If you are shooting with multiple models then ensure that you match the look to the model before the shoot – by planning this in advance you will prevent a lot of wasted time and uncertainty on the day.

The use of props within a shoot can also add to the look and theme of the shoot. Use them sparingly and strategically within the shoot as overuse of props will only detract from the image you're trying to create.


One of the major choices which can make or break a shoot is the location. Consider first of all your creative vision and then ask yourself if the location you are looking at fits in with it. Aspects when selecting your location choice include natural and available light, the backdrop, access (including whether permits are needed), distance to your base location if outdoors (you don't want models walking through muddy ground for half a mile in a £2000 dress) and if the location offers a variety of different shooting options or is it a single look location.

You also need to consider transport – especially important if it is a particularly rural location with no public transport links.

Finally you also need to carry out a risk assessment - are there any known hazards in the area? What are they and what can you do to minimise or negate those risks? One such example could be if you decide to shoot on a beach beneath a cliff – have you checked the tide times and exit routes should the tide come in quickly? Is the cliff known to be unsafe from coastal erosion and increase the risk of a landslip onto the beach below? Finally, what insurance policies have you and your team got in place for shooting on location – public liability insurance is a must to protect yourself.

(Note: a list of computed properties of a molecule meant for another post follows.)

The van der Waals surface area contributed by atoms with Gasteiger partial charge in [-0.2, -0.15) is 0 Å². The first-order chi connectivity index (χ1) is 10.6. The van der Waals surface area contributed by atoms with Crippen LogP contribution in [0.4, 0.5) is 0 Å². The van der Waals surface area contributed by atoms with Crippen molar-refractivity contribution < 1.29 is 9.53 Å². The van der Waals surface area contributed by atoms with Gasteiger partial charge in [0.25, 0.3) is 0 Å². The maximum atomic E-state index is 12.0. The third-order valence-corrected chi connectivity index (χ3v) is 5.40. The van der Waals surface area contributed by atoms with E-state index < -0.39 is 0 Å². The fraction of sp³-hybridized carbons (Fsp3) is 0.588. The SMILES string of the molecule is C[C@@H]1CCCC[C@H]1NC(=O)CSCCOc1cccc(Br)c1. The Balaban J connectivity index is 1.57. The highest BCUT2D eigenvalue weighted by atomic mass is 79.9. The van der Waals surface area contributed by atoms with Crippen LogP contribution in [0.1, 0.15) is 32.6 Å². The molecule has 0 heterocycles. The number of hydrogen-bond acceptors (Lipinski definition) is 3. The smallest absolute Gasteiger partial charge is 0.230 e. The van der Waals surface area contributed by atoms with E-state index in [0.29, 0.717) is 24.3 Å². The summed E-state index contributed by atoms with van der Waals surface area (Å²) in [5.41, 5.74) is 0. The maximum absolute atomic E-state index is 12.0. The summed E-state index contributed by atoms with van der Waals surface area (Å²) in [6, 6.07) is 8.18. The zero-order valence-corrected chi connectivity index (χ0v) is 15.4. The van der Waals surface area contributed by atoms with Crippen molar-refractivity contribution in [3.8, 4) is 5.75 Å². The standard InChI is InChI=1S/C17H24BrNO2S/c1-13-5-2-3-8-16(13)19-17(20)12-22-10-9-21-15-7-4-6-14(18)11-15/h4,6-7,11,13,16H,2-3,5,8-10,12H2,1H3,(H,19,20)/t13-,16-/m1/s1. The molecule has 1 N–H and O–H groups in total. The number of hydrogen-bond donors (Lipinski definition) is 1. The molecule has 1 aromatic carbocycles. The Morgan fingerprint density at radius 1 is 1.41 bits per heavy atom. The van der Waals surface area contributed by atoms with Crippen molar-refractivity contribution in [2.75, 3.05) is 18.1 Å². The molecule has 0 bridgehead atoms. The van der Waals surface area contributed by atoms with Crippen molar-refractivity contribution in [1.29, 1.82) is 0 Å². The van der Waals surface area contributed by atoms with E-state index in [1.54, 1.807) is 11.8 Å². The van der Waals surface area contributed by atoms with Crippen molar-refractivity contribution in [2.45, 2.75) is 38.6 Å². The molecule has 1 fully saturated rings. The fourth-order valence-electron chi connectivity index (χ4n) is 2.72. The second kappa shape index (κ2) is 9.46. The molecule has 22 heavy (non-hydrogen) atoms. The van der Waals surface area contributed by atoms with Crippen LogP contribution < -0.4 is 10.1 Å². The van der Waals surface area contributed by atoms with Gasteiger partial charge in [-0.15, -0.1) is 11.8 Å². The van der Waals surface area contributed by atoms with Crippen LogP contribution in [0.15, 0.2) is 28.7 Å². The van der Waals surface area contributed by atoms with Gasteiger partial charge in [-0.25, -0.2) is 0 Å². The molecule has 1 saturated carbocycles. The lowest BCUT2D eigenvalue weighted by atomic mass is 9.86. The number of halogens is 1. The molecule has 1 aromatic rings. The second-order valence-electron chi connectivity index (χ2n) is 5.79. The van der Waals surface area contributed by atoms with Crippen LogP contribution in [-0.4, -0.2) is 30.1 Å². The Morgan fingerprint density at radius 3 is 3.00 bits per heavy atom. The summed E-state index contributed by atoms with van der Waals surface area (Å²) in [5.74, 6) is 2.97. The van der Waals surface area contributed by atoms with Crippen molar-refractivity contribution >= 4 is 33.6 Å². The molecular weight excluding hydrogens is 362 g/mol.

As well as the location, lighting is a huge factor in the success or failure of a shoot. Your photographer will be able to advise and support you in this aspect. Studio lighting is very easy to control and a good photographer will have no problem achieving the right lighting for your vision.

Lighting on location is entirely another story. To effectively light a fashion shoot on location to match the shoot concept, requires an experienced photographer with the right equipment. If you are shooting in bright sunlight as an example, you don't want the model facing directly into the sun. So you can either find shade or have the model stand with their back to the sun. In either situation, in order to light the model correctly portable studio flash will need to be used that has the capacity to overpower the direct sunlight and remove shadow from the model and clothes. If you are also trying to create a dramatic look with a lot of mood and punchy contrast, again an experienced photographer is worth their weight in gold in achieving this. These are only two examples as there are multiple lighting scenarios which can be encountered on location, some of which you may not have expected. When this happens, the experienced photographer will know exactly what to do and how to achieve great results that are in keeping with your creative vision.

You need to be confident that your photographer knows how to effectively light the models on location to achieve the look that you're after. It's pointless having everything else on point, only to discover when the finished images are produced that the lighting is completely off target.